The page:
Wednesday, May 19, 2010

Arlen Specter Rejected By Pennsylvania Dems In Bid For 6th Term

Former Republican's Party Switch Fails; Voters Choose Sestak

POSTED: 10:50 pm EDT May 18, 2010
UPDATED: 7:26 am EDT May 19, 2010
The Pittsburgh

PHILADELPHIA -- U.S. Sen. Arlen Specter on Tuesday was defeated in a Democratic primary in his bid for a sixth term after taking the risky step of switching from the GOP.

Voters picked U.S. Rep. Joe Sestak as the party's nominee and rejected the 80-year-old Specter in his first Democratic campaign since his Republican Party defection.

With 99 percent of precincts reporting, Sestak had 54 percent and Specter had about 46 percent.

Amid shouts of "Joe! Joe!" Joe!" Sestak took the podium at a suburban Philadelphia military academy and told supporters that the tough economic times call for a public servant, not a politician.

"This is what Democracy looks like," he yelled. "A win for the people over the establishment, over the status quo, even over Washington, D.C."

Sestak said Specter leaves with "a legacy to be proud of."

"We've disagreed about a number of things, but we're Americans. He [Specter] has done good things for Pennsylvania, especially in his champion of funding for the National Institutes of Health. There are Americans who are alive today who would not have survived if it were not for Arlen Specter," Sestak said.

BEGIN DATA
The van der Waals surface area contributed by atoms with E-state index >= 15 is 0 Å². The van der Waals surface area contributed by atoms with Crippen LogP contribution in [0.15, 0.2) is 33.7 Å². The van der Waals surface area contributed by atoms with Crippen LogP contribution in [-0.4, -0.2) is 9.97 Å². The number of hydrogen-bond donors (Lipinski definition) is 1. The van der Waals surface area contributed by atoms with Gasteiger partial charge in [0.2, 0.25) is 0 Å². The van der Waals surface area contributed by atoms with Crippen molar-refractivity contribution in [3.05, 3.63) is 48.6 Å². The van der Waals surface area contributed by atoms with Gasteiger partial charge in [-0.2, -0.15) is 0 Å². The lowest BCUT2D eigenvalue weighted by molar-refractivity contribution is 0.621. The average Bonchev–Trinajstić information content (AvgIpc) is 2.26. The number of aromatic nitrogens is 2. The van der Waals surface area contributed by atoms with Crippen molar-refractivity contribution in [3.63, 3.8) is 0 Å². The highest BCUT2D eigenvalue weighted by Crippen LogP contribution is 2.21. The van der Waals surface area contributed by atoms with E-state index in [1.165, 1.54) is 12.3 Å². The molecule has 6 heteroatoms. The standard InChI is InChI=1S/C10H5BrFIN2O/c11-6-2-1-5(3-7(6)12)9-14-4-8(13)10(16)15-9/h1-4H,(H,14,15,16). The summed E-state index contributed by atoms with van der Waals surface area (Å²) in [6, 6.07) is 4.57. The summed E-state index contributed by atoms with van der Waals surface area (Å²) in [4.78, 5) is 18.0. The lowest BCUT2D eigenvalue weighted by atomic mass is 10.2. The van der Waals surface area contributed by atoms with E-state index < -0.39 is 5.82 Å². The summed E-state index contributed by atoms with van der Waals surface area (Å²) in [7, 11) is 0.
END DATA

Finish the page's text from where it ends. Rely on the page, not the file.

The vote also was a defeat for President Barack Obama, who supported Specter when he abandoned the Republican Party last year. In speaking to supporters at a downtown Philadelphia hotel after the race was called, Specter thanked Obama for his support.

Specter said he had called Sestak to congratulate him and tell him, "I think it's vital to keep this seat in the Democratic Party and I will support him."

"It's been a great privilege to serve the people of Pennsylvania," Specter said during his concession speech. "And it's been a great privilege to be in the United States senate and I'll be working very, very hard for the people of the commonwealth in the coming months."

Specter left while holding hands with his wife, Joan. He didn't answer questions from reporters.


It is way past time that Arlen Specter who knowingly cooperated in the cover-up of the JFK Assassination conspiracy by postulating the "Magic Bullet Theory" (despite available evidence at the time which contradicted it) had his career as a United States Senator ended.

His role in the Kennedy Assassination cover-up was morally reprehensible and should serve to bring him unending shame and opprobrium. In the interest of justice, he should confess his duplicitous role publicly before he dies in an attempt to help set the historical record straight.

--Dr. J. P. Hubert